First drug-resistant malaria parasite detected in Africa
For the first time in Africa, researchers said Wednesday they have detected a malaria parasite that is partially resistant to the top anti-malaria drug, artemisinin, raising concern about efforts to fight a disease that sickens hundreds of millions of people each year.
The discovery means that Africa now joins southeast Asia in hosting such drug-resistant forms of the mosquito-borne disease.
Malaria infected more than 200 million people and killed some 438,000 people worldwide in 2015, most of them children in Africa.
"The spread of artemisinin resistance in Africa would be a major setback in the fight against malaria, as ACT (artemisinin-based combination therapy) is the only effective and widely used antimalarial treatment at the moment," said lead author Arnab Pain, professor at the King Abdullah University of Science and Technology.
"Therefore, it is very important to regularly monitor artemisinin resistance worldwide."
The drug-resistant malaria parasites were detected in a Chinese patient who had traveled from Equatorial Guinea to China, said the report led by Jun Cao from the Jiangsu Institute for Parasitic Diseases in China.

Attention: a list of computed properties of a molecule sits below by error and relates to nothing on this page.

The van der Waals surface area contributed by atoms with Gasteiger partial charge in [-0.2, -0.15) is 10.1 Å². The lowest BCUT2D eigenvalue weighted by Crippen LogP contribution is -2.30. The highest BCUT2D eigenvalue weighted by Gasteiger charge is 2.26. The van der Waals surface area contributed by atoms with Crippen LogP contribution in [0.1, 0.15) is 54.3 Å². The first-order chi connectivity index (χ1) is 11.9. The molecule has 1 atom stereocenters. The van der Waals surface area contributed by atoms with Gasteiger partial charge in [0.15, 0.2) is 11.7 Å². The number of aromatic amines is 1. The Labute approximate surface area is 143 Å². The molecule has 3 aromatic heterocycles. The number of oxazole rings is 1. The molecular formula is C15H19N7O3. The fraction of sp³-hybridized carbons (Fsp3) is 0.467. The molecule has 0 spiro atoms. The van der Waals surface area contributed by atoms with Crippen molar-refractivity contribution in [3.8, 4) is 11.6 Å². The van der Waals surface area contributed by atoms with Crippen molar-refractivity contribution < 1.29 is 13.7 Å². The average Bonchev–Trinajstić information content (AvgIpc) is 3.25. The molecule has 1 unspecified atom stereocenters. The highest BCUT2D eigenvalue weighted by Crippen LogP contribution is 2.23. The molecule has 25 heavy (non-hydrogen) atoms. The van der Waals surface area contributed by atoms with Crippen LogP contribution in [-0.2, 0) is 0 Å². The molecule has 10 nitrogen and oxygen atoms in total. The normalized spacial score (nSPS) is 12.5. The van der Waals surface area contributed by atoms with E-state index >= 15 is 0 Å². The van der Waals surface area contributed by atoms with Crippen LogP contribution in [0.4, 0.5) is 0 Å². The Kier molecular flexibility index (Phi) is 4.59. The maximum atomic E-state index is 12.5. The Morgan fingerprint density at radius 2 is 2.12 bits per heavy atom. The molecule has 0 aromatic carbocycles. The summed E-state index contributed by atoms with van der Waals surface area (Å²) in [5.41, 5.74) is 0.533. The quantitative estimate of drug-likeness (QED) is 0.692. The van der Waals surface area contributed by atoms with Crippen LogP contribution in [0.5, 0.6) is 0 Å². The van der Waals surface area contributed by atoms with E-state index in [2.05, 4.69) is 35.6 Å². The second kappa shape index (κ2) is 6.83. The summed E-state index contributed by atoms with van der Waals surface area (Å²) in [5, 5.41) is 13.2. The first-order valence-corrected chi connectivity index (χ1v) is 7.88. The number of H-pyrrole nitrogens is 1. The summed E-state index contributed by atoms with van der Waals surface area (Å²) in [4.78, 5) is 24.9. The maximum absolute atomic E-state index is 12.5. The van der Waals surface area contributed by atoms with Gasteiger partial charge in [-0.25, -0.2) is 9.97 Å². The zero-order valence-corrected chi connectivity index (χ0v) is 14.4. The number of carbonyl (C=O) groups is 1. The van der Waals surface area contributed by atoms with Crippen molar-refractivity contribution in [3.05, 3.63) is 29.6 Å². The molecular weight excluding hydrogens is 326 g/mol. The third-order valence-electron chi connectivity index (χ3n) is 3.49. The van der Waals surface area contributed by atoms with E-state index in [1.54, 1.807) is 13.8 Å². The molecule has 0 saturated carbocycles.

The study was published in the New England Journal of Medicine.
Combination therapy with artemisinin usually clears malaria from the blood in three days.
In southeast Asia, strains of the malaria-causing agent, Plasmodium falciparum, have grown relatively tolerant to artemisinin, in what is known as "partial resistance."
Most patients can still be cured, but it takes longer.
World Health Organization experts are concerned that P. falciparum could eventually become completely resistant to artemisinin, just as it has to other antimalarial drugs.
Researchers said they found the parasite carried a new mutation in a gene called Kelch13 (K13), which is the main driver for artemisinin resistance in Asia.
They then confirmed the origin of the resistance was Africa, by using "whole-genome sequencing and bioinformatics tools we had previously developed -- like detectives trying to link the culprit parasite to the crime scene," he said.